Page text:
Understanding Putty, Pads, And Box Inserts

A penetration that only affects one side of a rated wall is referred to as a membrane penetration. Such penetrations occur most frequently due to the installation of recessed electrical boxes. The International Building Code (IBC), which is adopted in most US jurisdictions, requires recessed fixtures be installed such that the fire resistance rating of the wall not be reduced. One way to prevent boxes from reducing the walls fire rating and thus meet the IBC performance requirement is by using putty pads or other listed materials. The Hilti CP 617 or CFS-P PA Firestop Putty Pad and Hilti Firestop Box Insert areproducts that are often chosen, but many times the application range and specific code requirements are misunderstood. The IBC lists the specific requirements for electrical outlet boxes (membrane penetrations), explaining what protection is needed to maintain the rating of the wall assembly. This document will focus on the requirements of Section 713.3.2 of the 2009 IBC (Section 714.3.2 of the 2012 IBC). Opinions of Hilti, Inc. are advisory only. The final interpretation of any code issue is the legal responsibility of the building official or AHJ.

All recessed electrical boxes (e.g. outlet, switch) and the rules that govern them can basically be broken down into three categories:

  • Steel outlet boxes that do not exceed 16 sq. in.,
  • Steel outlet boxes that do exceed 16 sq. in., and
  • Non-metallic outlet boxes of any size

 

Metallic electrical boxes that do not exceed 16 square inches (e.g., 4” x 4”)

This size and type of electrical box is the most complex when it comes to code requirements. The 2009 IBC permits the installation of unprotected steel outlet boxes not exceeding 16 sq in within a rated wall assembly as long as the sum total area of openings does not exceed 100 square inches for any 100 sq. ft. of wall. In addition the code has specific requirements for the spacing of steel electrical boxes (max. 16 sq. in.) located on opposite sides of wall. Steel electrical boxes that do not exceed 16 square inches (4” x 4”) installed on opposite sides of wall should be separated by one of the following:

  • A horizontal distance of not less than 24”
  • A horizontal distance greater than the depth of the wall cavity when the wall cavity is filled with rockwool, slag mineral wool insulation or cellulose loose-fill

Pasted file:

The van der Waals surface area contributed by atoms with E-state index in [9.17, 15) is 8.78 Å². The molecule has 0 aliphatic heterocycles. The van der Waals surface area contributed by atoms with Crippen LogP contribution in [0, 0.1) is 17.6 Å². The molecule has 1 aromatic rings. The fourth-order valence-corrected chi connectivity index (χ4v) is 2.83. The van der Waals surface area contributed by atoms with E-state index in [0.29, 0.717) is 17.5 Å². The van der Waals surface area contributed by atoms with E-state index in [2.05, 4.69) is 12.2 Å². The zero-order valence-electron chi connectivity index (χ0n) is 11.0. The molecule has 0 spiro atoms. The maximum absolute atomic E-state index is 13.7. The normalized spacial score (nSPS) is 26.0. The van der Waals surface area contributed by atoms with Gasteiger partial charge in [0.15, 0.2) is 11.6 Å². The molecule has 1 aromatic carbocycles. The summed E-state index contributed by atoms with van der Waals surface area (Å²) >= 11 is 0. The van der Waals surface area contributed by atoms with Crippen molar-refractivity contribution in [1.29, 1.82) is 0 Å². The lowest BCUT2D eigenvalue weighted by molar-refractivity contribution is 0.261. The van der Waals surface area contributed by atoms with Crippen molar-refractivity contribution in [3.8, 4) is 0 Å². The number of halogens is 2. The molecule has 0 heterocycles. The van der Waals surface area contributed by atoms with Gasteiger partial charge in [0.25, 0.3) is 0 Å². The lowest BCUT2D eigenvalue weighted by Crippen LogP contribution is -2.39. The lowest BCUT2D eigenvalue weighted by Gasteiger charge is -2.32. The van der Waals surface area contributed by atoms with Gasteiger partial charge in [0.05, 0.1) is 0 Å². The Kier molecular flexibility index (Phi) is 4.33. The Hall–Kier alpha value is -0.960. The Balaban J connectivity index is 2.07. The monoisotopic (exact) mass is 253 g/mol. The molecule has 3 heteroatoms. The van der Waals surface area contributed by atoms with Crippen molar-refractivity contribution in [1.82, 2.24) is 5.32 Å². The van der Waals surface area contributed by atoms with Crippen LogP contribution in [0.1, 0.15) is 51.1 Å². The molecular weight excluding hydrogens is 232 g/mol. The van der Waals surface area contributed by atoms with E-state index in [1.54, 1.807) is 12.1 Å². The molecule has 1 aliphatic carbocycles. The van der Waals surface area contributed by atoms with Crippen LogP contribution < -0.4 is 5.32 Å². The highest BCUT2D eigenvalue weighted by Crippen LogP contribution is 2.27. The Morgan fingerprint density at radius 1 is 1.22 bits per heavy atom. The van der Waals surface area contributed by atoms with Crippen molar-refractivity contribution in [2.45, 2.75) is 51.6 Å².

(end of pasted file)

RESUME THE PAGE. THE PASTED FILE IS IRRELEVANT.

For example, if you have solid 2 x 4 studs, max. 16 sq. in. steel electrical boxes do not have to be protected if boxes on opposite sides of the wall are installed at least 3-1/2” apart if the wall cavity is insulated with one of the materials above.

  • Solid fire blocking, including nomina 2” thick lumber (steel studs are not considered acceptable fire blocking materials)
  • Other listed materials or methods (i.e., putty pads and other wall opening protective materials). UL lists these materials under code category CLIV. The individual Classifications within this category (CLIV) Wall Opening Protective Materials indicate the specific applications and the method of installation for which the materials have been evaluated.

Hilti solution:

In accordance with Hilti’s CLIV approval, when CP 617 or CFS-P PA Firestop Putty Pad or Firestop Box Insert are installed on boxes on both sides of a wall as directed, the horizontal separation between outlet boxes on opposite sides of the wall may be less than 24” provided that the boxes are not installed back to back (unless otherwise noted). While UL claims that wall opening protective materials could potentially be used to increase the allowable density of boxes installed within 100 sq. ft. wall, no manufacturer currently has this approval, including Hilti. Please reference the Table 1 on Page 4 for specific approvals for metallic electrical boxes that do not exceed 16 sq. in.

Metallic electrical boxes that do exceed 16 sq. in. (e.g., > 4” x 4”)

The 2009 IBC does permit other sizes of steel electrical boxes, but these boxes must be installed as they are tested and in accordance with the instructions included in the listing. In accordance with the 2009 IBC all steel electrical boxes larger than 16 sq. in. must be protected in some manner, regardless of the spacing to other boxes on the opposite sides of wall. Approved methods can once again be found in UL’s CLIV category.

Hilti solution: